Looking for some natural stone for a rockery in his garden, John Wyatt thought he had found a bargain when he saw a job lot advertised for £50.
He was more right than he knew. For when he took the ton and a half of rock home he discovered that it contained an ancient stone carving worth thousands of pounds.
Mr Wyatt, 32, was cleaning mud and moss off the pieces when he spotted one with a Celtic cross carved on one side and a mythical birdlike beast on the other.
He had the 21 by 15in piece examined by an expert, who told him it dated from Anglo-Saxon times.
It is believed to have once formed part of a cross-slab from an early Christian monument.
It is possible that it was smashed by Viking invaders in the 9th century, in a deliberate act of desecration against Britain’s Christian population.
The rock is now being sold at auction with a pre-sale estimate of £10,000.
Mr Wyatt, of Chester, said: “I was doing a bit of work in my own garden and saw an advert for some natural stone. I phoned the people up and went to collect it in my pick-up. There must have been a ton and a half and I paid about £50 for the lot.
“The stones were covered in mud and moss and when I got home I saw what I thought was the tail of the dragon on one of them. It was lucky I was looking.
“I cleaned it off and realised it was carved. It looked like some of the things you see round here in museums so I contacted a museum and the archaeologists got very excited.
“No one could really say exactly what it was but they knew it was important.”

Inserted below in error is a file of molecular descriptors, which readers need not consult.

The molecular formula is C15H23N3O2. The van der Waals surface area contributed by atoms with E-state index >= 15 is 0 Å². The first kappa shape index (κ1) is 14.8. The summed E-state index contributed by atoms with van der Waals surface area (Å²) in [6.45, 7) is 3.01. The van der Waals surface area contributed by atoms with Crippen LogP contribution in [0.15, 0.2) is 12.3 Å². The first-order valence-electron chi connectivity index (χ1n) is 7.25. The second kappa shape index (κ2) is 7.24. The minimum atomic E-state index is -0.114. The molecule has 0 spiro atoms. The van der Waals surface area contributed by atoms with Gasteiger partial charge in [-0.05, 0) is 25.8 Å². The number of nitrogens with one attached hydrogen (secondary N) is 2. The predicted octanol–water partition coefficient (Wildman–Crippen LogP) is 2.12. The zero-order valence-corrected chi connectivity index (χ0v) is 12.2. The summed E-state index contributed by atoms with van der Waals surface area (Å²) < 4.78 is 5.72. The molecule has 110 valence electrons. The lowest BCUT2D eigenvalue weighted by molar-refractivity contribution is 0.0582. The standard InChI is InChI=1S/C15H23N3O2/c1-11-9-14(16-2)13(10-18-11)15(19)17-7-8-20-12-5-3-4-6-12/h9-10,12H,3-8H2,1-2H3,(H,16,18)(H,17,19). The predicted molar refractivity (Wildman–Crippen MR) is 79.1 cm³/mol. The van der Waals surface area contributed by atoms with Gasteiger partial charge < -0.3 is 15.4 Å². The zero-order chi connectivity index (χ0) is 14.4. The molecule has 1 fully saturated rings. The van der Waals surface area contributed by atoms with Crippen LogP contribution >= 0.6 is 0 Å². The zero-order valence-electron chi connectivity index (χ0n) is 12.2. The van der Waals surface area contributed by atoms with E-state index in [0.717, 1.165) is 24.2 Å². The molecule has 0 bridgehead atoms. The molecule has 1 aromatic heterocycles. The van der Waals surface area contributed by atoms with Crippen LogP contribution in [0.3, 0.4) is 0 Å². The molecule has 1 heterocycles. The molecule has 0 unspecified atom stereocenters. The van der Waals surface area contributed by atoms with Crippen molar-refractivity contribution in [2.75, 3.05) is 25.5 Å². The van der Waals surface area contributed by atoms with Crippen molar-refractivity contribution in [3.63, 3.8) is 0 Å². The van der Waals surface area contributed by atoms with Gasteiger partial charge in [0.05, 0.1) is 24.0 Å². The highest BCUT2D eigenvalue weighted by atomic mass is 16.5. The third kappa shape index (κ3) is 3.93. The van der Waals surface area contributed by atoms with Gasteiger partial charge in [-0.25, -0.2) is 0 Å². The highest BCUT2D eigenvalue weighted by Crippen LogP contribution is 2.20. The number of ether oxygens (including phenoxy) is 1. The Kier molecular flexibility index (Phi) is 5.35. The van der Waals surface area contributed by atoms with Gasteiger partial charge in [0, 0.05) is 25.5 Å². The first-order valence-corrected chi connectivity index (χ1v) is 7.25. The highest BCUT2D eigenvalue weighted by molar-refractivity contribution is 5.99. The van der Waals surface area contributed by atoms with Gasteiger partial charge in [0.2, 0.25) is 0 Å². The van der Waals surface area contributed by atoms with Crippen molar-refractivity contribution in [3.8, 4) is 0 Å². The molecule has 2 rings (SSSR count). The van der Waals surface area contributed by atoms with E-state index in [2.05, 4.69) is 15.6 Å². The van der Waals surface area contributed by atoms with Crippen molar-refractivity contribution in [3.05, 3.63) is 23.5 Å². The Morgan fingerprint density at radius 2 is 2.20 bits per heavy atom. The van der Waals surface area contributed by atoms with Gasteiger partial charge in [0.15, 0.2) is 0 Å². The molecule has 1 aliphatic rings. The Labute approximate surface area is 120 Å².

He intends to pay off part of his mortgage if and when it is sold.
Guy Schwinge, an auctioneer, said: “The Anglo-Saxon stone is an important find and the stylistic vocabulary on the cross is indicative of an Anglo-Saxon origin and it probably dates from the 9th or 10th century.”
Also going under the hammer at the same sale is a Roman sarcophagus that for years acted as a plant pot in an Oxfordshire garden. The estimate for that is £25,000.
Mr Schwinge said that the sarcophagus dates from the 2nd or 3rd century AD and, although damaged, remains a rare and important find.
Made from white marble, it depicts two river gods holding horns of plenty while reclining on the back of dolphins and flanked by palm trees.
In the centre is Cupid embracing a mourning figure, who in turn is holding a quiver of arrows.
Mr Schwinge said: “We can only speculate on how this important Roman artefact ended up in an Oxfordshire garden, but in all probability it was brought back in the 18th century by a gentleman on the Grand Tour.
“It had been used for bedding plants to bring a bit of colour to the garden.
“Both these lots [1139 and 1140] show just what value can be found in gardens across the country.”
Both pieces are being sold in Dorchester, Dorset, on Friday.